If I remember my sophomore year correctly, my history teacher told me that the economy was on its way down nine months before Bush was even elected. True, Bush has spent some money, but I think that it was because it was the only way to stay afloat in a world rocked my partisan Liberal Media. The political tirades that would have rocked this country on the part of liberals everywhere would have been the death-knell of any president that suggested that New Orleans not be reconstructed, aided and abetted once again, by our trusty liberal media.

Oh, and LV, have I been heeding the warnings of geologists of the last 40+ years? I think that is a moot point, as they have said themselves that they have ABSOLUTELY no idea when an earthquake might hit, and that we are already overdue for an earthquake is a weak point, because we won't be overdue to the point of worry for another 500 years anyway. Don't bore me with your mishmesh of attempted arguments.

-Ares

Anonymous said...

Although I am only a mere student I have still been brought far enough elong to learn how to ask questions. why is it that when America (Supposed to be the greatest country on earth, a land choice above all others) receives an attack, whether environmental or civilized, the retaliation of the people is that of looting and rebelion. I've never heard of so many deaths occuring AFTER the original disaster without the cause being disease or sickness. Why, when they are finally receiving help and recourses, do civiliansfire upon those who are coming to help? Destroy what little assistance is being offered. A Tsunami, A Freakin Tsunami couldn't bring out that much evil from the hearts of men.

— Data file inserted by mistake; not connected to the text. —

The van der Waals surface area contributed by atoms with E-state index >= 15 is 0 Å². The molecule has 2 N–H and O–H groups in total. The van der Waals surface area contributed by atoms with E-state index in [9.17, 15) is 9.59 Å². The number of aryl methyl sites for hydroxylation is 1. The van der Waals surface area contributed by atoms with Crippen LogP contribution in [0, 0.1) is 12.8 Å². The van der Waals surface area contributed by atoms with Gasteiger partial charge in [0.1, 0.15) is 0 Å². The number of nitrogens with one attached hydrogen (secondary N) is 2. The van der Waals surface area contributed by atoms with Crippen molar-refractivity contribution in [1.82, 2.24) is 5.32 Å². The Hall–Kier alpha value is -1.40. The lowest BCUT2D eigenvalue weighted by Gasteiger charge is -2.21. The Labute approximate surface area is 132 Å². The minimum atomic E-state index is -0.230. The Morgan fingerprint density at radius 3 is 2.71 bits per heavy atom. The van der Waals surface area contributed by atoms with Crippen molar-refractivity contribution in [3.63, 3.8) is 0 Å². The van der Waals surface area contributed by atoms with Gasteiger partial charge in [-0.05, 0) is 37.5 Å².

Anonymous said...

Lysis Verus here. Golly jeepers people, the level of venom and invective is noted. Couple of things: I dislike defending anything about Clinton, but under his administration we did have a balanced budget and a surplus. Under this administration we have record deficits. BTW I do have frm grasp of economics both micro and macro. Deficit spending (spending borrowed money) is okay if two conditions are met: 1 You can service the debt 2 Someone will lend you the money. I hate to go back to Econ 101 but those two conditions are increasingly in doubt at the national level. Would you prefer we default on our obligations before we discuss the issue? I happen to agree with Newt Gingrich, that deficits DO matter and a government spending program out of control MIGHT tank the economy. Am I the only fiscal conservative here? Other thing I must comment upon, this forum, like so many, has a surplus of lax spellers and grammarians (including myself). My comments to Silver linging were intended to be ironic (e.g. Funny that you care about spelling 'Kool-Aid' when some of us don't even bother to spell 'deficit' correctly) Pointing out irony is not mean spirited. Rather than attacking my arguments/points some here have chosen to attack me. That's okay but it undermines the sprit of reasoned debate that Lysis seems to have intended for this forum. To wit, you may (obviously) attack me personally but in my estimation it undermines your argument's legitimacy. Last thing By a-Shadow's rule -Should you guys "Godwin" out Lysis because he mentioned Hitler in a previous post? That would be most unfortunate. Tedium setting in ~ Lysis Verus